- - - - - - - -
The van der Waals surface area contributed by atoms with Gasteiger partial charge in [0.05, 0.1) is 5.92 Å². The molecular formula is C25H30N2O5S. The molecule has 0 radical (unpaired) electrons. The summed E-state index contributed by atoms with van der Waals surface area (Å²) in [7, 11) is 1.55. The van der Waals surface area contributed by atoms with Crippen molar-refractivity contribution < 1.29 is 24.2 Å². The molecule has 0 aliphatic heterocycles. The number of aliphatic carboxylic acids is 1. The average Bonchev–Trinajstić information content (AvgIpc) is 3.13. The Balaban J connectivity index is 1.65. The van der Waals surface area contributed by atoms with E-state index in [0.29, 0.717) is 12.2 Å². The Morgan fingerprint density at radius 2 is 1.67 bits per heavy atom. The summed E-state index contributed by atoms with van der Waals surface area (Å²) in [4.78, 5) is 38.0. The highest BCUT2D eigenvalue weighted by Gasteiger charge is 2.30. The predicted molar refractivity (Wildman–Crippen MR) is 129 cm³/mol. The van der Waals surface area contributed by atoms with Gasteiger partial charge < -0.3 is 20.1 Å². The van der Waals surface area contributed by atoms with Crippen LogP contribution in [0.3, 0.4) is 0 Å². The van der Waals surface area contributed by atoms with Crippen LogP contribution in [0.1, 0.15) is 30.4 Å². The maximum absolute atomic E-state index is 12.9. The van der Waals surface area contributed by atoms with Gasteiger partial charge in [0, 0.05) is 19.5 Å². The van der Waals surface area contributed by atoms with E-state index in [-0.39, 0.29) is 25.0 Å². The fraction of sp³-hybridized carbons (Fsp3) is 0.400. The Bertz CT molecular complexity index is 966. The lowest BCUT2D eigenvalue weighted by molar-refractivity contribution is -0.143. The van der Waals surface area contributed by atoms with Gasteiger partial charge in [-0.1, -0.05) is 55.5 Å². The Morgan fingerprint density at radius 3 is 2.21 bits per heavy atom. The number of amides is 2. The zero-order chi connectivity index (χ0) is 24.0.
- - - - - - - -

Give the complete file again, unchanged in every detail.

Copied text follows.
The van der Waals surface area contributed by atoms with Gasteiger partial charge in [0.05, 0.1) is 5.92 Å². The molecular formula is C25H30N2O5S. The molecule has 0 radical (unpaired) electrons. The summed E-state index contributed by atoms with van der Waals surface area (Å²) in [7, 11) is 1.55. The van der Waals surface area contributed by atoms with Crippen molar-refractivity contribution < 1.29 is 24.2 Å². The molecule has 0 aliphatic heterocycles. The number of aliphatic carboxylic acids is 1. The average Bonchev–Trinajstić information content (AvgIpc) is 3.13. The Balaban J connectivity index is 1.65. The van der Waals surface area contributed by atoms with E-state index in [0.29, 0.717) is 12.2 Å². The Morgan fingerprint density at radius 2 is 1.67 bits per heavy atom. The summed E-state index contributed by atoms with van der Waals surface area (Å²) in [4.78, 5) is 38.0. The highest BCUT2D eigenvalue weighted by Gasteiger charge is 2.30. The predicted molar refractivity (Wildman–Crippen MR) is 129 cm³/mol. The van der Waals surface area contributed by atoms with Gasteiger partial charge < -0.3 is 20.1 Å². The van der Waals surface area contributed by atoms with Crippen LogP contribution in [0.3, 0.4) is 0 Å². The van der Waals surface area contributed by atoms with Crippen LogP contribution in [0.1, 0.15) is 30.4 Å². The maximum absolute atomic E-state index is 12.9. The van der Waals surface area contributed by atoms with Gasteiger partial charge in [0, 0.05) is 19.5 Å². The van der Waals surface area contributed by atoms with E-state index in [-0.39, 0.29) is 25.0 Å². The fraction of sp³-hybridized carbons (Fsp3) is 0.400. The Bertz CT molecular complexity index is 966. The lowest BCUT2D eigenvalue weighted by molar-refractivity contribution is -0.143. The van der Waals surface area contributed by atoms with Gasteiger partial charge in [-0.1, -0.05) is 55.5 Å². The Morgan fingerprint density at radius 3 is 2.21 bits per heavy atom. The number of amides is 2. The zero-order chi connectivity index (χ0) is 24.0.